Market Hill c. 1910. No modern traffic and the square is used freely by pedestrians. Three years later Gainsborough's statue was unveiled in front of the church by Princess Louise.
On this page are buildings & some of their history that can be found in and around Sudbury
Thomas Ginn was a builder and property developer at a time when Sudbury was going through a period of civic improvements for which a special Act of Parliament was passed in 1826 for ... The Paving, Lighting, Cleansing, Watching, Watering and improving the Town and Borough of Sudbury in Suffolk.
Ginn, lived in Borehamgate, was commissioned to build a new town hall
in the fashionable Greek style on the site of The Exchequer Inn. He produced
a most elegant building in white Ballingdon brick with a stuccoed front
of three bays with a pedimented centre on a pair of coupled Ionic columns.
In the pediment were the arms of the borough. There was a courtroom for
the Quarterly Assizes and the Mayor's Parlour on the ground floor. A central
staircase hall led up to the Assembly Room that fills the
Architect's Name Discovered (November 2008)
Mrs Sue Woodrow of Hailsham, East Sussex, contacted the Town Archivist who in turn referred her to the Chairman of Sudbury History Society (Barry Wall), with a request for information concerning an ancestor of hers, Andrew John Johnston.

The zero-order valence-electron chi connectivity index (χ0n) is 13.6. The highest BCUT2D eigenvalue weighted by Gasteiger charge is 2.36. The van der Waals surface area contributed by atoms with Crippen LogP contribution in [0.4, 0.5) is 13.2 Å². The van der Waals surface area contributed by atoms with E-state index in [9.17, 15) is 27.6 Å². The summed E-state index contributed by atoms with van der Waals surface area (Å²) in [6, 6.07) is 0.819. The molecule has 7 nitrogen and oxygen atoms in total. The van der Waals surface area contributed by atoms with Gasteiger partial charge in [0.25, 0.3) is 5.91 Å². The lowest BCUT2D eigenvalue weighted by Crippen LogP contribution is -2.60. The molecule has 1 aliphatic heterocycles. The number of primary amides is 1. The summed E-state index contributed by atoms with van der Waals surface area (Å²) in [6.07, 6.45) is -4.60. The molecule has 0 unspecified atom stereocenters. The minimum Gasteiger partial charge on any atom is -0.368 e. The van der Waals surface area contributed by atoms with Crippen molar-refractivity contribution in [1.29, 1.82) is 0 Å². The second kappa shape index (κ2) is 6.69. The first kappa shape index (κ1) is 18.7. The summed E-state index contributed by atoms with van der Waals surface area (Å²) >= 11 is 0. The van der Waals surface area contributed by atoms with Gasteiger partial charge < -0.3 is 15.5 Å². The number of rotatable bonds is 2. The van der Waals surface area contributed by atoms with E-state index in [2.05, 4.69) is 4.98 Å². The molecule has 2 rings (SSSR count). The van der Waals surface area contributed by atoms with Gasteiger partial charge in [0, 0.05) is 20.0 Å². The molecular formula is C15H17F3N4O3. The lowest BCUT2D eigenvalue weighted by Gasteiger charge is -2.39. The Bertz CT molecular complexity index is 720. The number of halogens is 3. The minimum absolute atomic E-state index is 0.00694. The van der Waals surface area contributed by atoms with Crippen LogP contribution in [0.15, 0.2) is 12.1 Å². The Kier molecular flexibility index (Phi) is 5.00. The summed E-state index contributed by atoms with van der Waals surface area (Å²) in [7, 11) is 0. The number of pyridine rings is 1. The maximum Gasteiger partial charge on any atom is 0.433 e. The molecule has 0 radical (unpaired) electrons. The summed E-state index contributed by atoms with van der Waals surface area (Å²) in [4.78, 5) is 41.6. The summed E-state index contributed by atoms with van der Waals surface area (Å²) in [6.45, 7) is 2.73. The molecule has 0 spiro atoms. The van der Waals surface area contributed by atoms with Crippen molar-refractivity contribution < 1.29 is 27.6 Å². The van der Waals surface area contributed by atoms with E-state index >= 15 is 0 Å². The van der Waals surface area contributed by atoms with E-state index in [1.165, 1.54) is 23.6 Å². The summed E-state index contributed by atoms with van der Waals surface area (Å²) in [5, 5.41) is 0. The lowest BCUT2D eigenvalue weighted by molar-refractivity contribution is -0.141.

He was born in 1772 Stitchel, Roxburghshire and in 1802 married Elizabeth Fairbairn. In 1805 he is described as a carpenter and two years later was working for Thomas Hardwick as Clerk of Works at Quex House in Kent until 1809.
Until 1818, when he is described as Architect, he appears to have lived at various addresses in London. Then there is a gap of several years until 1832 when he wrote a letter to the Royal Manchester Institute from 19 York Street, Manchester. The letter is brief and refers to a forthcoming exhibition at the Institute.
John Johnston died in Manchester in 1833, one year after he wrote the letter.
Mrs Woodrow who is a direct descendant of John Johnston is anxious to learn more about him. Another descendant Ms Jane Clark discovered the letter and the Sudbury History Society is most grateful to them for communicating this information to us.
Thomas Hardwick, for whom Johnston worked, was an excellent architect who designed the parish church at Wanstead in Essex in 1787-90 in the classic style. He was also the architect responsible for the Goldsmith's Hall in Foster Lane, London. One can see clearly where Johnston's inspiration came from when he designed our Town Hall.
Hardwick's son was the architect for the Great Arch and Booking Hall at Euston Station and the Great Western Hotel at Paddington.
By a strange coincidence Miss Edith Freeman (a local historian) suggested a John Johnson (no 't') as a possible architect in her book The Heart of Sudbury, but she was referring to the architect of Woolverston Hall near Ipswich who was also County Surveyor for Essex. However the spelling is different and there is no connection between the two, nevertheless an extraordinary coincidence.
Sudbury History Society will continue to seek other work by Johnston in the Sudbury area and any information or suggestions would be most welcome.
(John Johnston 1772 - 1833)
You can contact the society, either by email at firstname.lastname@example.org or by telephoning the chairman Barry Wall on 01787 227029
This two adverts from the Suffolk and Norfolk Telegraph, would suggest the building was not completed until 1829/30.
Suffolk and Norfolk Telegraph, dated 27th Feb 1828
Suffolk and Norfolk Telegraph, dated 9th June 1830